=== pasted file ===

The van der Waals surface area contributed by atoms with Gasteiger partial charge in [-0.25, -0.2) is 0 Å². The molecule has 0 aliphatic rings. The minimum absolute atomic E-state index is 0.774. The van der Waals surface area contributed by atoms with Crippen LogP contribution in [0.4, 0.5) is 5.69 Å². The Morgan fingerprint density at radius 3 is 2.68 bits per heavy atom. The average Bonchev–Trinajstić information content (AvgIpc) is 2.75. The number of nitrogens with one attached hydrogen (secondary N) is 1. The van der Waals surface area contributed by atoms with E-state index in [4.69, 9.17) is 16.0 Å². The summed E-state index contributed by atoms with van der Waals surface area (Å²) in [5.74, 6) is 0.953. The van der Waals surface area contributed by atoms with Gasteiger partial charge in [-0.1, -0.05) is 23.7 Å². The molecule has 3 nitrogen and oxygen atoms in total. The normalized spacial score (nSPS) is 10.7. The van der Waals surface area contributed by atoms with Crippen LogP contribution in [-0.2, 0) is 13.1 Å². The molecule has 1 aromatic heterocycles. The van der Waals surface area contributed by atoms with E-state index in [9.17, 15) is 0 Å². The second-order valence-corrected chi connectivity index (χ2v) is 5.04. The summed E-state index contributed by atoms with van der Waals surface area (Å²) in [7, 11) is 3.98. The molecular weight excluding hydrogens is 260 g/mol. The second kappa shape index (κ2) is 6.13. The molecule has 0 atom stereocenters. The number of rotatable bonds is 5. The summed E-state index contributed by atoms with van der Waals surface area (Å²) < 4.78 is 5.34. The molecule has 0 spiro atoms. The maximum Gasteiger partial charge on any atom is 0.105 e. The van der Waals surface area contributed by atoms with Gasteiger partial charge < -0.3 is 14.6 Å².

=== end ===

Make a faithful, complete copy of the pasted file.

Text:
The van der Waals surface area contributed by atoms with Gasteiger partial charge in [-0.25, -0.2) is 0 Å². The molecule has 0 aliphatic rings. The minimum absolute atomic E-state index is 0.774. The van der Waals surface area contributed by atoms with Crippen LogP contribution in [0.4, 0.5) is 5.69 Å². The Morgan fingerprint density at radius 3 is 2.68 bits per heavy atom. The average Bonchev–Trinajstić information content (AvgIpc) is 2.75. The number of nitrogens with one attached hydrogen (secondary N) is 1. The van der Waals surface area contributed by atoms with E-state index in [4.69, 9.17) is 16.0 Å². The summed E-state index contributed by atoms with van der Waals surface area (Å²) in [5.74, 6) is 0.953. The van der Waals surface area contributed by atoms with Gasteiger partial charge in [-0.1, -0.05) is 23.7 Å². The molecule has 3 nitrogen and oxygen atoms in total. The normalized spacial score (nSPS) is 10.7. The van der Waals surface area contributed by atoms with Crippen LogP contribution in [-0.2, 0) is 13.1 Å². The molecule has 1 aromatic heterocycles. The van der Waals surface area contributed by atoms with E-state index in [9.17, 15) is 0 Å². The second-order valence-corrected chi connectivity index (χ2v) is 5.04. The summed E-state index contributed by atoms with van der Waals surface area (Å²) in [7, 11) is 3.98. The molecular weight excluding hydrogens is 260 g/mol. The second kappa shape index (κ2) is 6.13. The molecule has 0 atom stereocenters. The number of rotatable bonds is 5. The summed E-state index contributed by atoms with van der Waals surface area (Å²) < 4.78 is 5.34. The molecule has 0 spiro atoms. The maximum Gasteiger partial charge on any atom is 0.105 e. The van der Waals surface area contributed by atoms with Gasteiger partial charge < -0.3 is 14.6 Å².